The Norfolk Tower TRACON.The Norfolk Tower TRACON. [Source: Federal Aviation Administration]The FAA’s Norfolk Terminal Radar Approach Control (TRACON) is briefly in charge of the three F-16s launched from Langley Air Force Base (see (9:25 a.m.-9:30 a.m.) September 11, 2001), but it does not redirect them northward in line with the military’s orders, after the Langley air traffic control tower previously instructed them to fly east. [9/11 Commission, 8/26/2004, pp. 96]
Jets Are Sent East instead of North - When NORAD’s Northeast Air Defense Sector (NEADS) issued the scramble order (see 9:24 a.m. September 11, 2001), it specified that the Langley jets be directed north toward Washington, DC. But as the jets were taking off, the Langley tower instructed them to go “090 for 60,” meaning they were to fly east for 60 miles (see (9:30 a.m.) September 11, 2001). [9/11 Commission, 1/9/2004; Spencer, 2008, pp. 142-143]
TRACON Does Not Redirect the Jets - When aircraft take off from Langley Air Force Base, control of them is passed from the Langley tower to the Norfolk TRACON. [9/11 Commission, 10/6/2003 pdf file] Controllers at the TRACON are permitted to change an aircraft’s flight plan, in the case of the Langley jets the “090 for 60” instruction. [9/11 Commission, 12/1/2003 pdf file] A 9/11 Commission memorandum will state that the Langley jets are “not bound to the 60 mile distance and could have turned to the north at any time they were directed to or had orders to do so.” [9/11 Commission, 10/6/2003 pdf file] However, although the TRACON is aware that NEADS ordered the jets to head north, it does not redirect them toward this heading instead of going east. [9/11 Commission, 12/1/2003 pdf file] According to the 9/11 Commission, the reason is that “both the lead Langley pilot,” Major Dean Eckmann, “and the FAA’s Norfolk TRACON facility… assumed the flight plan instruction to go ‘090 for 60’ was newer guidance that superseded the original scramble order instructions” issued by NEADS. [9/11 Commission, 8/26/2004, pp. 96]
Pilot Agrees to Follow the Tower's Directions - At 9:33 a.m., Norfolk TRACON controller Michael Strother asks Eckmann what direction he wants to head in. Strother says, “Quit 2-5, are you going directly to the Langley 090 at 60?” If Eckmann wanted to go somewhere other than what is specified in the flight plan, Strother has the authority to grant the request. But Eckmann replies, “Affirmative.” He says, “That’s our second clearance,” and, referring to the NEADS scramble order, adds, “We had an earlier clearance of a vector and an altitude.” The 9/11 Commission will summarize, “Put simply, the Langley pilots received flight direction guidance from both the scramble order and the Langley AFB departure flight plan, and continued on the latter heading for several minutes until a direction and geographic destination was provided.” [9/11 Commission, 12/1/2003 pdf file; 9/11 Commission, 1/9/2004; 9/11 Commission, 8/26/2004, pp. 96]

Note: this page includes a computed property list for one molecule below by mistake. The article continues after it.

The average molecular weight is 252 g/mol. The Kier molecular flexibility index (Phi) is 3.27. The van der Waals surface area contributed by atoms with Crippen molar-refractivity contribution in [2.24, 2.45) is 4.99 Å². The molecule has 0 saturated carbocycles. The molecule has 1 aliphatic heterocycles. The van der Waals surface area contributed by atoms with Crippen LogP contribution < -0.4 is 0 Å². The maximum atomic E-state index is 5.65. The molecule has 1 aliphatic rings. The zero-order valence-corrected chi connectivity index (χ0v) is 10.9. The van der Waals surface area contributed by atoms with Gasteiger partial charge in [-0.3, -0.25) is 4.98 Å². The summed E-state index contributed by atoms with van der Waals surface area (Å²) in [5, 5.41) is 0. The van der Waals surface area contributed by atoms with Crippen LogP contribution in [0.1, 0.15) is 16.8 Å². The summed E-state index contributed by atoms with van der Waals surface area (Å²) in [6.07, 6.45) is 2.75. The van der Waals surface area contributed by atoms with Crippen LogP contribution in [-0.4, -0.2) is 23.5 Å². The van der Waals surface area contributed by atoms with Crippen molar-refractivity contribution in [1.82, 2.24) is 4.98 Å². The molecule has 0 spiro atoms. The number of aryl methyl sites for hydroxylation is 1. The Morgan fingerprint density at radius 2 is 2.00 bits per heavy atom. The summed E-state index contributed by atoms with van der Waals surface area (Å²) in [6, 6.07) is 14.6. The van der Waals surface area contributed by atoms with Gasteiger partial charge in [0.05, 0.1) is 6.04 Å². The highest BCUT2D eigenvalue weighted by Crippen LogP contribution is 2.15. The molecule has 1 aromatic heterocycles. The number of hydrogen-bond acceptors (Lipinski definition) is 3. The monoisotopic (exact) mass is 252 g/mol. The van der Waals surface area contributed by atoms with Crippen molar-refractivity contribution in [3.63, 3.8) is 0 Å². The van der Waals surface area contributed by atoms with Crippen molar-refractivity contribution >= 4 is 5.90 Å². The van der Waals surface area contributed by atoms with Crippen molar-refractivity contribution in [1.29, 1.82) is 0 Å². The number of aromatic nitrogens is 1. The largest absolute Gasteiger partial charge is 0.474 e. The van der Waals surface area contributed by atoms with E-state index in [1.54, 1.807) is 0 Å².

Navy Facility Takes Over Control of the Jets - Norfolk TRACON subsequently passes control of the three F-16s on to “Giant Killer,” the Fleet Area Control and Surveillance Facility in Virginia Beach, Virginia (see 9:33 a.m. September 11, 2001). This is the Navy air traffic control agency that handles all over-water military operations. [New York Times, 2/10/1997; 9/11 Commission, 2004; 9/11 Commission, 1/9/2004; Spencer, 2008, pp. 143] It will not be until around the time the Pentagon is hit that the Langley jets are redirected to their correct heading (see 9:36 a.m. September 11, 2001), after NEADS notices they are going in the wrong direction (see 9:34 a.m. September 11, 2001). [Vanity Fair, 8/1/2006; Spencer, 2008, pp. 149-151]

Entity Tags: Norfolk Terminal Radar Approach Control, Michael Strother, Dean Eckmann

Timeline Tags: Complete 911 Timeline, 9/11 Timeline

A group from FAA headquarters, who are apparently oblivious to the morning’s crisis, request and are given a tour of the air traffic control tower at Washington’s Reagan National Airport, until they are forced to leave there just before the time of the Pentagon attack. [Spencer, 2008, pp. 157-158] Reagan Airport is located less than a mile from the Pentagon. [St. Petersburg Times, 10/3/2001]
Tour Group Wants to See Tower - At 9:32, the tower supervisor, Chris Stephenson, receives a phone call from one of the airport’s maintenance workers. The maintenance worker says he has a group there from the FAA’s Washington headquarters that is visiting the airport to go over some maintenance issues, but they are also curious to see what goes on in the control tower. It appears the FAA personnel are unaware of the attacks in New York, and Stephenson is asked if it is okay to bring them up. Though he is busy dealing with the chaos resulting from the ground stop recently ordered by the FAA’s Command Center (see (9:26 a.m.) September 11, 2001), Stephenson reluctantly agrees. The group arrives moments later, but Stephenson tries to ignore them. According to author Lynn Spencer, Stephenson is as yet unaware that an errant aircraft has been spotted heading toward Washington (see (9:33 a.m.) September 11, 2001). [Spencer, 2008, pp. 157] But according to USA Today, the Secret Service warned him about this aircraft at around 9:30 a.m. (see (9:30 a.m.) September 11, 2001). [USA Today, 8/11/2002]